The Surgery – gender reassignment surgery – has never felt like the One End Goal for me. I was ambiguous about surgery, unsure if it was right for me. I knew I didn’t like my body as-is, but surgical intervention is a big step. I joked that, should a vagina fairy fly through the window, I would happily swap my penis for some new plumbing. But wanting something in the abstract and being willing to undergo the steps to get it are two different things, whether the thing in question is moving, learning a new language, or gender reassignment surgery. My equipment (such that it is) works pretty well. It gives me pleasure. I’m not too upset about it. Couldn’t I find a better use of $20,000? Life would certainly be easier if I decided I didn’t want The Surgery.
At some point within the last two years, though, I woke up and realized I did want The Surgery. So I started doing research. Met with doctors. Decided on Dr. McGinn. Scheduled a date, December 9, 2013. Launched a surgery fundraiser. Went to New York City to get my penis scanned by lasers, so that I could make a custom, self-cast mold. I am having this surgery, and the surgery itself is rushing closer every day.
I’m still scared, though. And I’m not sure how to talk about that fear.
I’ve always said (and I still believe) that no trans person ”needs” surgery to be a “real” man or woman or anything else. Surgery is a personal act, but it’s also political and economic. My having surgery, my (financial/physical/emotional/social) ability to have surgery, don’t make me a “better” trans person than someone who – for whatever reason(s) – ends up not having surgery. I’m comfortable with all that; of saying “This decision is right for me, but may not be right for anyone else.”
For all that, it was easier to feel ambiguous before I actually decided to have The Surgery. I could legitimately say “I don’t know.” Now I’m saying that I do know – that I want and am ready for The Surgery – without anything approaching 100% certainty.
Some of the fears are boring and practical: Should I be spending $20,000 on this? Should I be asking friends and family and strangers to help me raise $20,000? Am I willing to go into debt to get this done? Those are logistical fears, and the easiest ones to dismiss: Yes, if this is the right decision for me, then it’s worth $20,000. Yes, I’m willing to go into debt. yes, I’m willing to ask friends and family and strangers for money.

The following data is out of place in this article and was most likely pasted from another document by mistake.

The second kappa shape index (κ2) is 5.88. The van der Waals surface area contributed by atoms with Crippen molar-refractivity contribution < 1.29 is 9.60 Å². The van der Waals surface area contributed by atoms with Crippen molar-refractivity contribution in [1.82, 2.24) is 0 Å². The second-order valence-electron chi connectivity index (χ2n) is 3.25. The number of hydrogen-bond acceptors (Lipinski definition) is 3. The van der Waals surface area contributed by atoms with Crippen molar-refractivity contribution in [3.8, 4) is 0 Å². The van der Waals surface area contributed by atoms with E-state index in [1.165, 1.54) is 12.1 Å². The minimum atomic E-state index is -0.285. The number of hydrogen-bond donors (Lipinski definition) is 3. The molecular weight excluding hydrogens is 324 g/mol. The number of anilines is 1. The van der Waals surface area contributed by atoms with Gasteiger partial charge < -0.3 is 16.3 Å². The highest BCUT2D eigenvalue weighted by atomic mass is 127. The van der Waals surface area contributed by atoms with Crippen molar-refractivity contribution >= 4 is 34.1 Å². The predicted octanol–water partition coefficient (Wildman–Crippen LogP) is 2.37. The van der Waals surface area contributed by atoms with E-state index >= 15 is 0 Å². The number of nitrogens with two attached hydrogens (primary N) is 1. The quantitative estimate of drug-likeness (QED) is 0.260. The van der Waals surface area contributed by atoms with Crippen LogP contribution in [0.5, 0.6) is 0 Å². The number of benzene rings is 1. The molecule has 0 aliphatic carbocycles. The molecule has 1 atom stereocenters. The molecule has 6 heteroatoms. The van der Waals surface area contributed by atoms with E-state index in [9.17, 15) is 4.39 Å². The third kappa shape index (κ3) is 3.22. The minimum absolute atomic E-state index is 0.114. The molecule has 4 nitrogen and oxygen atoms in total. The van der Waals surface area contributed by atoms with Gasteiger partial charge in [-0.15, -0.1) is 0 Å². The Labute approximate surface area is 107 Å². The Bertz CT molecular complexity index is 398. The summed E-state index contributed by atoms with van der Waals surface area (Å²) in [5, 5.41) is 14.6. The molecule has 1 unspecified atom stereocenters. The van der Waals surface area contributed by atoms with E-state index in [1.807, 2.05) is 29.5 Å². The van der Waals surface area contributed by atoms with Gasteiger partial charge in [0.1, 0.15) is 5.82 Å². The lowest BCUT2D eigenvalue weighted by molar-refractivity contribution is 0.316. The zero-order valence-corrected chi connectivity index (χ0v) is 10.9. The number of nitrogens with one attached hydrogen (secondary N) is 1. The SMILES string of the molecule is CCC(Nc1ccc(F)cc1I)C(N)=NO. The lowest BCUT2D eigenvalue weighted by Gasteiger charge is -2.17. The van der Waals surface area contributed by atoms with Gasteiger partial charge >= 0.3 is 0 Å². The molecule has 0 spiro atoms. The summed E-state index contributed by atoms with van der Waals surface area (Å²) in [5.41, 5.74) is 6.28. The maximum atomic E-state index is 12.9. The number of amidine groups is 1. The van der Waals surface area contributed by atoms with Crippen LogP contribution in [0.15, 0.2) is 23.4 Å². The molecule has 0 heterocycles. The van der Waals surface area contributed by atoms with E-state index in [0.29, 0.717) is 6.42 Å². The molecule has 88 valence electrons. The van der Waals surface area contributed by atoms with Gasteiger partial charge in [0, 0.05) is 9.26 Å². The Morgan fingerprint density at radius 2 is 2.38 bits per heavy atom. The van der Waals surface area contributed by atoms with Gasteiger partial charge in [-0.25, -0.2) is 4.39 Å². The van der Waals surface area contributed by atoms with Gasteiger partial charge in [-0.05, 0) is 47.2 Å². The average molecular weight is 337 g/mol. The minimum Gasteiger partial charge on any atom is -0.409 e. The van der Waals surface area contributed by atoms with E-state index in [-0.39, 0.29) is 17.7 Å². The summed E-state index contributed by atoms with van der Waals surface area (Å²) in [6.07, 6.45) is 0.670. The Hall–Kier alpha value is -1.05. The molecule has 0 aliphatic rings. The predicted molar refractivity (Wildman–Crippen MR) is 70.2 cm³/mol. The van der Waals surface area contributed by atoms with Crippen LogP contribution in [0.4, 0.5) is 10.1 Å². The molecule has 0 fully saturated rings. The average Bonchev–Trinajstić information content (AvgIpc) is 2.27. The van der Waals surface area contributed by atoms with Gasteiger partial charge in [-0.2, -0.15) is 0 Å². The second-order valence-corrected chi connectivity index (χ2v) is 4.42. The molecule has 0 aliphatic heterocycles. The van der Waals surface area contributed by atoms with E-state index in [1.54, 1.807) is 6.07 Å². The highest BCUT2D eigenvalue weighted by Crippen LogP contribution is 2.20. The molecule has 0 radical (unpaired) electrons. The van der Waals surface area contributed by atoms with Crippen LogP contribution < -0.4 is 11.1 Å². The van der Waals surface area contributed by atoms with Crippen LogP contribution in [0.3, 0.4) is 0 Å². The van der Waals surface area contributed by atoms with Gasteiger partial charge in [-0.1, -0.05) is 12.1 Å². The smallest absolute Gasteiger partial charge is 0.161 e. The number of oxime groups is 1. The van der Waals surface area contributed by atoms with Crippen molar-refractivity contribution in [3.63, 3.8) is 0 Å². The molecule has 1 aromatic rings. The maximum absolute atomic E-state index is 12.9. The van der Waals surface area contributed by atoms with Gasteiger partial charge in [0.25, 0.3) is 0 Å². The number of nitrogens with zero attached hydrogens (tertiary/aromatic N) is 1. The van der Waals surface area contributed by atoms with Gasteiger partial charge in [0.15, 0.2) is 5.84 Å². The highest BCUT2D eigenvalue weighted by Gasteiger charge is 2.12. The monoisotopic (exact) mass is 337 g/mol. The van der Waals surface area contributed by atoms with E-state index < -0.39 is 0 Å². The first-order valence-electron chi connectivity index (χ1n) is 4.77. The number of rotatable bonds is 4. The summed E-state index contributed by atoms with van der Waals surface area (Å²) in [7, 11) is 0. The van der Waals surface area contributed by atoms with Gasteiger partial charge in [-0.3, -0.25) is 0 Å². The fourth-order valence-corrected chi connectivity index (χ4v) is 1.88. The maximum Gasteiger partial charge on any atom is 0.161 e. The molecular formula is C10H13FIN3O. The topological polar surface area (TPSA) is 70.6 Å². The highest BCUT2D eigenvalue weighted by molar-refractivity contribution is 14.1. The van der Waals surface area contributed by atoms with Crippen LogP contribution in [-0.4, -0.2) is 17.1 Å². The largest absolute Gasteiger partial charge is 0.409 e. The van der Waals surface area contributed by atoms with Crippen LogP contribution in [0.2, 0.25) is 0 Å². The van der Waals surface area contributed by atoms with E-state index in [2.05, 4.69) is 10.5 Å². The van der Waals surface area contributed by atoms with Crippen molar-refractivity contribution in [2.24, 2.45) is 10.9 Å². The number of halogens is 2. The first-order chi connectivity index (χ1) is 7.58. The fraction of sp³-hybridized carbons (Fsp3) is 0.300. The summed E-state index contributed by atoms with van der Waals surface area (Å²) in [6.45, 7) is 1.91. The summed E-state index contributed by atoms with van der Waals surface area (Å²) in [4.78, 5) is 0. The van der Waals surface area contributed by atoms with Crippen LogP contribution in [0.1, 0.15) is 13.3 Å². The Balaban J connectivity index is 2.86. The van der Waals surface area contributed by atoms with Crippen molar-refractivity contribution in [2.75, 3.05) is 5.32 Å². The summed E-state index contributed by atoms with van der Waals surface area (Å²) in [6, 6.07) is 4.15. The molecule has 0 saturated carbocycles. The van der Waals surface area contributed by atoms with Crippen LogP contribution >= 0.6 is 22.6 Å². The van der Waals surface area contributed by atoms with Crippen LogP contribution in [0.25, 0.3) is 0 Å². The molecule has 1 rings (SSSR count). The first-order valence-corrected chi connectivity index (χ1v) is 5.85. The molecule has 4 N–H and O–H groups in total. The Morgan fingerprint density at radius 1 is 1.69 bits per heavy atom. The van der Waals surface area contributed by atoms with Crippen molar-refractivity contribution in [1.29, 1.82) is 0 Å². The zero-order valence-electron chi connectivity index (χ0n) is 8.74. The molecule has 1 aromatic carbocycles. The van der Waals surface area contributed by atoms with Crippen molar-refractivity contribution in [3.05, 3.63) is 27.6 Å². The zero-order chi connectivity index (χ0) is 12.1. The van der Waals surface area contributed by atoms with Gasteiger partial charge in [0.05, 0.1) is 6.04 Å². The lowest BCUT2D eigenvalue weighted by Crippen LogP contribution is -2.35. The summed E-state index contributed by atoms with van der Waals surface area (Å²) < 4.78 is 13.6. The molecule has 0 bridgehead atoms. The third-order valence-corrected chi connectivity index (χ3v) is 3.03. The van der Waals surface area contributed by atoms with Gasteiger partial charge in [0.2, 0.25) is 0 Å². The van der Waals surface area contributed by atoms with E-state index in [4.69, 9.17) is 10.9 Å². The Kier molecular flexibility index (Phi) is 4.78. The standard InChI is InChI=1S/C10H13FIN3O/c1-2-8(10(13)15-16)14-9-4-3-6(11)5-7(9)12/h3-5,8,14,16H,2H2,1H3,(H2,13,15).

But what about the bigger fears? The scarier ones?
What if I come out feeling wrong?
What if I never orgasm again? Or sexual at all?
Looking at pictures of post-op trans women, some of them look painful. Icky. Not like something I want to happen to my body. What if that’s my experience? What if I never feel like me again?
Somehow, asking those questions – naming those fears – seems like it’s not allowed. Like there’s an unspoken agreement among trans people that – once the decision to have The Surgery is made – we’re not allowed to discuss the fact that it’s scary. Painful. Uncomfortable. Gross.
As a performer, as an educator, and as a person, I try to project the sense that I have my shit together and know what I’m doing. But I don’t. I’m making it up as I go along. To some extent, I am reassured by my past reactions to transitioning; I describe every step of the way as me saying, “Wait, no, this is scary this is too much, this is too fast, this is – why didn’t I do this ages ago?” That fits my reaction to going back to therapy, going on hormones, trying hair removal, changing my appearance and my name, the whole kit and caboodle. There’s good reason to believe I’ll feel that way after The Surgery, too.
I’ve also been thinking about when I got my gallbladder removed. That experience was gross, and painful, and uncomfortable. I also survived it, and came out stronger for it.
I don’t want to dwell on fear, or let it consume me. But I also don’t want to pretend that it’s not there, or that I’m immune to doubt and second thoughts.
I just have to trust that it will all turn out OK.